Although Gainey assured those in attendance that the city is taking public safety seriously, he stressed that some problems can’t be tackled by city leaders alone. Gainey spoke ardently about how local efforts struggle to keep guns out of the hands of young people today
“[Kids] don’t fight. They shoot,” he said. “This ain’t just Downtown, this ain’t just Pittsburgh… this is all over.
“We refuse as a society to change the law to deal with gun violence even though the killers are getting younger,” he added.
Some Downtown groups are engaging with young people who need a place to go between home and school. The Carnegie Library of Pittsburgh expanded its hours of operation last month toward that effort.
The city also plans to open more community rec centers to offer programs and after-school activities. But Gainey noted his power to curb gun trafficking is limited, and he implored the audience to write to their state and federal representatives to do something about gun violence.
“I could have a cop on every corner,” he said. “If they see who they want, they’re going to go get it. I’m not just saying it just to say it. It’s proven.”
While public safety took up much of the nearly three-hour meeting Thursday, residents and business owners also asked the city to do more to attract local businesses and new residents by cleaning up alleyways and creating more affordable housing.
Another issue discussed at length was a lack of public restrooms Downtown — an absence that leads to public urination and defecation. When residents suggested police arrest those found defecating in public places, Gainey stressed that “detention is not going to solve it” and that more public restrooms are needed.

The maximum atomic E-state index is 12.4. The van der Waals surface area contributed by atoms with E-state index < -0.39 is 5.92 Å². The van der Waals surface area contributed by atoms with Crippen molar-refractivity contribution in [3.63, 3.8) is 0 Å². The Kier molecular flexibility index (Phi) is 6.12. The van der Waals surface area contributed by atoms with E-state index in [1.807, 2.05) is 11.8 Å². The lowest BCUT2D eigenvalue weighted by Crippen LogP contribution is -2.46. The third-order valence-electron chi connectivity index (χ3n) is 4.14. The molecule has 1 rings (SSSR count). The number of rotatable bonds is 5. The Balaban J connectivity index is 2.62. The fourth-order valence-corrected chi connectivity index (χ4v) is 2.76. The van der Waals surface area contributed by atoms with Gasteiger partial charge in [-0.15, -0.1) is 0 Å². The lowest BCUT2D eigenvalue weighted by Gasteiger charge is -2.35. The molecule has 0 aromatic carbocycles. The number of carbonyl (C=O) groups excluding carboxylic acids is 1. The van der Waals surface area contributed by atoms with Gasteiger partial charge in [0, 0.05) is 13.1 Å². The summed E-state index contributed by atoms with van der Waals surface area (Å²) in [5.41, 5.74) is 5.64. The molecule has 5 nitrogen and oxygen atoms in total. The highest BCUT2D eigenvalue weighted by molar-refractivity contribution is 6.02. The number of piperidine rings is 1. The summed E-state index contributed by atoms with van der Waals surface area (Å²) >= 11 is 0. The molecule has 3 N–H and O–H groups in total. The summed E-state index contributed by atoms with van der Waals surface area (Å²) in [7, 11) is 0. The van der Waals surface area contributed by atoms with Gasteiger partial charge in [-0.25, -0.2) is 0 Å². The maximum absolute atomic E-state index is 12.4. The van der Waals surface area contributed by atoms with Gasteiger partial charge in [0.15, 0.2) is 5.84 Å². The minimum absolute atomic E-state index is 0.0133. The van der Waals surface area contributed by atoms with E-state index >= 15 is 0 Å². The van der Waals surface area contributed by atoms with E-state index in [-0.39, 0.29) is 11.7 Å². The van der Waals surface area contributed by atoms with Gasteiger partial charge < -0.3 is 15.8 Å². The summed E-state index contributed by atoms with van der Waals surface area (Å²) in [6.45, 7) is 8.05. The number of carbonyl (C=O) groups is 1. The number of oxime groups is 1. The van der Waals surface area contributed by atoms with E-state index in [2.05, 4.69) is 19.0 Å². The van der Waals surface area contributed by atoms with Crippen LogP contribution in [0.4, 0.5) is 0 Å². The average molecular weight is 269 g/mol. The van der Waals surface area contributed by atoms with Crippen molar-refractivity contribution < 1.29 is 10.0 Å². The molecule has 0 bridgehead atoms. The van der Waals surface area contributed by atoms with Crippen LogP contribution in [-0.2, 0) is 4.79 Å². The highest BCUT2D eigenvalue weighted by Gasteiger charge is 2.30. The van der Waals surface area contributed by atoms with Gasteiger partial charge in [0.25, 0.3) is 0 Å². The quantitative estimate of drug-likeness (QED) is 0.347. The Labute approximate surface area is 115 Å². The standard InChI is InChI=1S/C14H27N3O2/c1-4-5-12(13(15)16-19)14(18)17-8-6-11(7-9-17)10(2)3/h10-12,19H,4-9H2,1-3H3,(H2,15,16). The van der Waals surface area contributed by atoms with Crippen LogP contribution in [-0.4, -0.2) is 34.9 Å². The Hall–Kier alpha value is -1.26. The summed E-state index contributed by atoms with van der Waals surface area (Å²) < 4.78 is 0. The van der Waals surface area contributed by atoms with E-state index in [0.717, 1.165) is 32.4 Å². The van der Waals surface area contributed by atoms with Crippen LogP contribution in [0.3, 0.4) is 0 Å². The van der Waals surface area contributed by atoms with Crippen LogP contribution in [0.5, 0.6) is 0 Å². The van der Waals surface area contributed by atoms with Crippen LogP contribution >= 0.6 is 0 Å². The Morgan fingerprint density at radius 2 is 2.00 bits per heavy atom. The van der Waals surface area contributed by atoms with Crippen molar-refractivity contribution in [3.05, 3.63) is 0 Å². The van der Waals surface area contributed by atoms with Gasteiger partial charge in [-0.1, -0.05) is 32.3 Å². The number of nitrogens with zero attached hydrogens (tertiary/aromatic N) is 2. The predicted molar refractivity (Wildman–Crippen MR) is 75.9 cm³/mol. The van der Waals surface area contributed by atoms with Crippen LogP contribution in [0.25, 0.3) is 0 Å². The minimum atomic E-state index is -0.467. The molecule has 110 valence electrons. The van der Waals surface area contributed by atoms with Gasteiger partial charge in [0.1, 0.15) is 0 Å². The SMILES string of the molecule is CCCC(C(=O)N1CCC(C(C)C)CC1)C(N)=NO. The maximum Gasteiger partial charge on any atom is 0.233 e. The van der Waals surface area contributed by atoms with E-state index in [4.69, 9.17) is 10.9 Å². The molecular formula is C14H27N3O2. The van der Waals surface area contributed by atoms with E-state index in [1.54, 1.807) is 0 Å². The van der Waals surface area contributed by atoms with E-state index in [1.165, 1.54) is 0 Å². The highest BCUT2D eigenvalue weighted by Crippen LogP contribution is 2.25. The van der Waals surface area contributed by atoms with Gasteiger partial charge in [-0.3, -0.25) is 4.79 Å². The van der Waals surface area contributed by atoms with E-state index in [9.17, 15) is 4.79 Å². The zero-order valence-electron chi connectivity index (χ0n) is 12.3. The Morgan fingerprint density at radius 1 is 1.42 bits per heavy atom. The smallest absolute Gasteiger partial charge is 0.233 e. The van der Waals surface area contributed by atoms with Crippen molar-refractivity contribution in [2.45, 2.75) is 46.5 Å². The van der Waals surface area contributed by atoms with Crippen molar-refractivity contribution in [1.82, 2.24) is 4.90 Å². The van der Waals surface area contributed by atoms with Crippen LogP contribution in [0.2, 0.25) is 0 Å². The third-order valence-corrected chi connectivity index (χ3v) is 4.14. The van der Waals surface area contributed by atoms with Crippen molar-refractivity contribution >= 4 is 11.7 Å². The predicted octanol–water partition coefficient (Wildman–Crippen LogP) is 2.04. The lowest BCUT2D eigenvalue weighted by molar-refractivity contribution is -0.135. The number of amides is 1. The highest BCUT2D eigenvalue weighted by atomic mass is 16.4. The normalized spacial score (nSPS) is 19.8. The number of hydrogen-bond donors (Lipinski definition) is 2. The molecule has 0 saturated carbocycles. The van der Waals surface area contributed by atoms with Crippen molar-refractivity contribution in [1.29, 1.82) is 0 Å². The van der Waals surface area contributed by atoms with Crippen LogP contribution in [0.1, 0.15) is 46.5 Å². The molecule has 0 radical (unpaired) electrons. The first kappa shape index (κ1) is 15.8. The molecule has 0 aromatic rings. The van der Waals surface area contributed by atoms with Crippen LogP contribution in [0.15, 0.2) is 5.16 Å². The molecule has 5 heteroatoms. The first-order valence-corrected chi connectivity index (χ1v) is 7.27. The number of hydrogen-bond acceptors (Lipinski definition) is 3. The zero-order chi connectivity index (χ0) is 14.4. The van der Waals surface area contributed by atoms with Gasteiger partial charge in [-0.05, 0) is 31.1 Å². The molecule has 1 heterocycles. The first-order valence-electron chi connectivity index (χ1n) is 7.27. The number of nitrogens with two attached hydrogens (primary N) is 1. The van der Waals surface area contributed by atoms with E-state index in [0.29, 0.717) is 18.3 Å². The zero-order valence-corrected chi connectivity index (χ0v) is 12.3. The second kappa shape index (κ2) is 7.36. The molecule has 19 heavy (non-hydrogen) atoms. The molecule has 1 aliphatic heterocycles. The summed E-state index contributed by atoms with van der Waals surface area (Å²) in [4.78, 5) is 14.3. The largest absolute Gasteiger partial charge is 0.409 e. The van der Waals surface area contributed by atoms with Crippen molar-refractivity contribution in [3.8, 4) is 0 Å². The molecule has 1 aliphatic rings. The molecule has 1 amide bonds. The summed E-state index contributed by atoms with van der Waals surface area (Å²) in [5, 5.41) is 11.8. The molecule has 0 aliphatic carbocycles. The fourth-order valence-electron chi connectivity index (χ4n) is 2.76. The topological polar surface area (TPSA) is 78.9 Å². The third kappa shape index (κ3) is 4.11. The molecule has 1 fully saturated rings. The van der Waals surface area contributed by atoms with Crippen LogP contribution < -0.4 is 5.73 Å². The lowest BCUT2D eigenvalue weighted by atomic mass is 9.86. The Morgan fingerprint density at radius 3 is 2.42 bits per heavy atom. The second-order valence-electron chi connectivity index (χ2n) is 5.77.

A report commissioned by the Building Owners & Managers Association of Pittsburgh confirmed a desperate need for more public restrooms Downtown. Amanda Schaub, the association’s executive director, said people often have no access to a safe public restroom.
“There are people that just do not have the option to go somewhere so you can cite them, but literally there is no public restroom in downtown Pittsburgh,” she said.
A city spokesperson said leaders are considering a range of options to increase restroom availability Downtown, including portable toilets and parking garage facilities.
Leaders also acknowledged the increasing need to serve the city’s homeless population Downtown, as a new shelter on Second Avenue is beyond capacity.
A surge in homelessness “is not a city problem, that is a problem regionally,” said Jeremy Waldrup, CEO of the Pittsburgh Downtown Partnership. “They are our neighbors. We need to get those folks who are ready, willing and able into housing.”
To that end, the city announced 45 new single-room units will become available soon on the city’s North Side at the Allegheny YMCA and Bethlehem Haven.
Gainey stressed his administration will not create policies that criminalize people for being homeless.
“We have to find a place for them,” Gainey said. “[But] there was never a plan for additional housing. There was never a plan for affordability. We’re creating it now.”